|Lecturer||Prof. Dr. Christian Oberli (Pontificia Universidad Católica de Chile)|
|Title||A sensor network-based early warning system for flash floods in the Andes: experiences from the field and open challenges.|
|Date||Monday 22/10/2018, 14.00 – 15.00|
S3|20 Rundeturmstr. 10, Darmstadt
|The Wireless Technologies Laboratory (LatinaUC) of the School of Engineering at Pontificia Universidad Católica de Chile has been developing sensor networks solutions for monitoring water resources in remote areas since 2010. Field tests have been underway since 2013 in applications such as early warnings of flash floods, monitoring catchments and intakes for hydroelectric power plants and studying snow hydrology. The talk will give an overview of these experiences and focus in more detail on the early warning system for flash floods. Technical aspects of the sensor devices developed in-house will be discussed and lessons learned in the field will be shared. The talk will conclude by identifying challenges and opportunities for future work."|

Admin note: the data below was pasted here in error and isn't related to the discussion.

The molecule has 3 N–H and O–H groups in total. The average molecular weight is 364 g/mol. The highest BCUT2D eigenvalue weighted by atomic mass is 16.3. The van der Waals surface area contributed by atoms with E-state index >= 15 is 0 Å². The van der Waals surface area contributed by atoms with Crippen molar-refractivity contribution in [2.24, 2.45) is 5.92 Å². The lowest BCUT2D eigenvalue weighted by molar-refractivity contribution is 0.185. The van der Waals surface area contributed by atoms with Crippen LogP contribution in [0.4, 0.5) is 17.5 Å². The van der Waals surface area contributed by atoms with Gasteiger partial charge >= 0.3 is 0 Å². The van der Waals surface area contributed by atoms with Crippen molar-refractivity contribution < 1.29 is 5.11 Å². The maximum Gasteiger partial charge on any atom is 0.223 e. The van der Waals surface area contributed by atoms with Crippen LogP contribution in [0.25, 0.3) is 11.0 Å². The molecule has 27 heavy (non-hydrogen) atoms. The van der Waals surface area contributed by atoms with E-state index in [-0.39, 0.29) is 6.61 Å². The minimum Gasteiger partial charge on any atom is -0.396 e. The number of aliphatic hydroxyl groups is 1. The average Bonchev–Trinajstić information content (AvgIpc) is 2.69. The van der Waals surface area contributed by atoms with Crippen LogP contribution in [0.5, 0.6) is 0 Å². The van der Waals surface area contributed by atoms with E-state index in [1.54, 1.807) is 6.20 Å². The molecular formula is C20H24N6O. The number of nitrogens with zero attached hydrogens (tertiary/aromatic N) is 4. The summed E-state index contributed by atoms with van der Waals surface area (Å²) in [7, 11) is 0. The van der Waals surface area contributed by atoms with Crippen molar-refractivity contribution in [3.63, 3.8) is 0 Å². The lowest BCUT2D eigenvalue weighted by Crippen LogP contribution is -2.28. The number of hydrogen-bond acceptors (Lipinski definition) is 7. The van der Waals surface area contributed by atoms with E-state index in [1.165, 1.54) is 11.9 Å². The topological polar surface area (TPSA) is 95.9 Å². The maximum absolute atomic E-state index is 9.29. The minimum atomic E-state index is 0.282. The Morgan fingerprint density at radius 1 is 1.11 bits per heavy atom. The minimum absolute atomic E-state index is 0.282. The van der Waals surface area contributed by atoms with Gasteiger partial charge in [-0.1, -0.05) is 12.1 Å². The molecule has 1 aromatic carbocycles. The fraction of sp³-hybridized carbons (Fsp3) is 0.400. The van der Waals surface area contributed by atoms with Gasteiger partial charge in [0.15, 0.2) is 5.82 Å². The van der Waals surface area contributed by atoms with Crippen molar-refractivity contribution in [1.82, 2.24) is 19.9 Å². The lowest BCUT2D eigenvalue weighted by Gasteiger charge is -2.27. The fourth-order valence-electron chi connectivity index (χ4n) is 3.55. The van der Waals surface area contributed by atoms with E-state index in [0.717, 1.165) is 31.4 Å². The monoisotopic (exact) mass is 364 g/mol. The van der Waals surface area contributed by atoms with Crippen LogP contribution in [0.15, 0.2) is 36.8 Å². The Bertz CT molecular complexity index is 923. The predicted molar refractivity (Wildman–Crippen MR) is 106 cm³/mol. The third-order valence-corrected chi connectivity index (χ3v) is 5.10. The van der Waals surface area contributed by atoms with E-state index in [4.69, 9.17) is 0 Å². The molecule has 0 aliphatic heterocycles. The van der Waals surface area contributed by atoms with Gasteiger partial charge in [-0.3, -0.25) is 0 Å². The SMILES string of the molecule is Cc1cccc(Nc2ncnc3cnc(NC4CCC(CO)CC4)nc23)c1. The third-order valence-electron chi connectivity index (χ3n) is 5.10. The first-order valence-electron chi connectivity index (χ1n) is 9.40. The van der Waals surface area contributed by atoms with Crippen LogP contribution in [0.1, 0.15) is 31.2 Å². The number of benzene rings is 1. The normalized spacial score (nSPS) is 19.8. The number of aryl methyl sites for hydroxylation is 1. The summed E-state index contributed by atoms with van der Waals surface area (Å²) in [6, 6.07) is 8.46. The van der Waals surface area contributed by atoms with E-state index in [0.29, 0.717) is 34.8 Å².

Christian Oberli received the BS degree from the Pontificia Universidad Católica de Chile (PUC) in 1994 and graduated with highest honours in 1996 with a degree in Electrical Engineering and an MSc in automatic control applied to biomedical engineering. In late 1997 he was appointed junior faculty member of the Department of Electrical Engineering at PUC. In 1998 he was awarded the Fulbright Fellowship for pursuing graduate studies in the US, as well as the MIDEPLAN Fellowship from the Chilean government. Between 1999 and 2004 Dr. Oberli was a PhD student at the University of California at Los Angeles (UCLA), where he specialised broadband wireless communications. Dr. Oberli returned to the faculty of his Department at PUC in early 2005, where he currently holds an
appointment of associate professor and conducts research, development and education in wireless communications and embedded systems. His current research and development interests focus on wireless sensor networks and their application to monitoring water resources, for flow forecasting and early warning of flooding events.